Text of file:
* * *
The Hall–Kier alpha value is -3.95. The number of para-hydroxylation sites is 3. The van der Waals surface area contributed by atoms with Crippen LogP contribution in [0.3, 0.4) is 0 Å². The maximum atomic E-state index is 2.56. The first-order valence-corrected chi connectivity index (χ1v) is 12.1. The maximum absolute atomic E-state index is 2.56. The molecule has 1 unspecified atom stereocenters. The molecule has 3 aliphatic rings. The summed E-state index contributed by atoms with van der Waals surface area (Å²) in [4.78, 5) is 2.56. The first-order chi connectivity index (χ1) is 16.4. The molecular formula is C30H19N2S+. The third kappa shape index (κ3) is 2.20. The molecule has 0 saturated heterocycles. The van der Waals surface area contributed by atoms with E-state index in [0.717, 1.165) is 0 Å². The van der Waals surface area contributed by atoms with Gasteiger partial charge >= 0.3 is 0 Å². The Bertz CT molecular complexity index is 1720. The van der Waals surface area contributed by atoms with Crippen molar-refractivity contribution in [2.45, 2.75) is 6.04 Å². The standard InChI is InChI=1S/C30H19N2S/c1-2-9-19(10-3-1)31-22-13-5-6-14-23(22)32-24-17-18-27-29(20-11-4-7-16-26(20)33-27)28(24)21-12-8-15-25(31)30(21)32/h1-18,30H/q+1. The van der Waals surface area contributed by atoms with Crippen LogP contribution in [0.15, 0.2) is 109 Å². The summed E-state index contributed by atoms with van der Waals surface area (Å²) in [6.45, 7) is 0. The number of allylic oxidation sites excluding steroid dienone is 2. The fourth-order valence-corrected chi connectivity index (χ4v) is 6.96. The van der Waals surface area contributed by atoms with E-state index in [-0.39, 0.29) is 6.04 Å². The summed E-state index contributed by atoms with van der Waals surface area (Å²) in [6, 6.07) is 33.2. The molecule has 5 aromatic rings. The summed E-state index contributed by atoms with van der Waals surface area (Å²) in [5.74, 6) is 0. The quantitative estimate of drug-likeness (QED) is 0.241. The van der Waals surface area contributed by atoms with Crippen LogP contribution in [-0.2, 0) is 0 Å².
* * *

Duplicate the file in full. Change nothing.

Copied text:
The Hall–Kier alpha value is -3.95. The number of para-hydroxylation sites is 3. The van der Waals surface area contributed by atoms with Crippen LogP contribution in [0.3, 0.4) is 0 Å². The maximum atomic E-state index is 2.56. The first-order valence-corrected chi connectivity index (χ1v) is 12.1. The maximum absolute atomic E-state index is 2.56. The molecule has 1 unspecified atom stereocenters. The molecule has 3 aliphatic rings. The summed E-state index contributed by atoms with van der Waals surface area (Å²) in [4.78, 5) is 2.56. The first-order chi connectivity index (χ1) is 16.4. The molecular formula is C30H19N2S+. The third kappa shape index (κ3) is 2.20. The molecule has 0 saturated heterocycles. The van der Waals surface area contributed by atoms with E-state index in [0.717, 1.165) is 0 Å². The van der Waals surface area contributed by atoms with Gasteiger partial charge >= 0.3 is 0 Å². The Bertz CT molecular complexity index is 1720. The van der Waals surface area contributed by atoms with Crippen molar-refractivity contribution in [2.45, 2.75) is 6.04 Å². The standard InChI is InChI=1S/C30H19N2S/c1-2-9-19(10-3-1)31-22-13-5-6-14-23(22)32-24-17-18-27-29(20-11-4-7-16-26(20)33-27)28(24)21-12-8-15-25(31)30(21)32/h1-18,30H/q+1. The van der Waals surface area contributed by atoms with Crippen LogP contribution in [0.15, 0.2) is 109 Å². The summed E-state index contributed by atoms with van der Waals surface area (Å²) in [6.45, 7) is 0. The number of allylic oxidation sites excluding steroid dienone is 2. The fourth-order valence-corrected chi connectivity index (χ4v) is 6.96. The van der Waals surface area contributed by atoms with E-state index in [-0.39, 0.29) is 6.04 Å². The summed E-state index contributed by atoms with van der Waals surface area (Å²) in [6, 6.07) is 33.2. The molecule has 5 aromatic rings. The summed E-state index contributed by atoms with van der Waals surface area (Å²) in [5.74, 6) is 0. The quantitative estimate of drug-likeness (QED) is 0.241. The van der Waals surface area contributed by atoms with Crippen LogP contribution in [-0.2, 0) is 0 Å².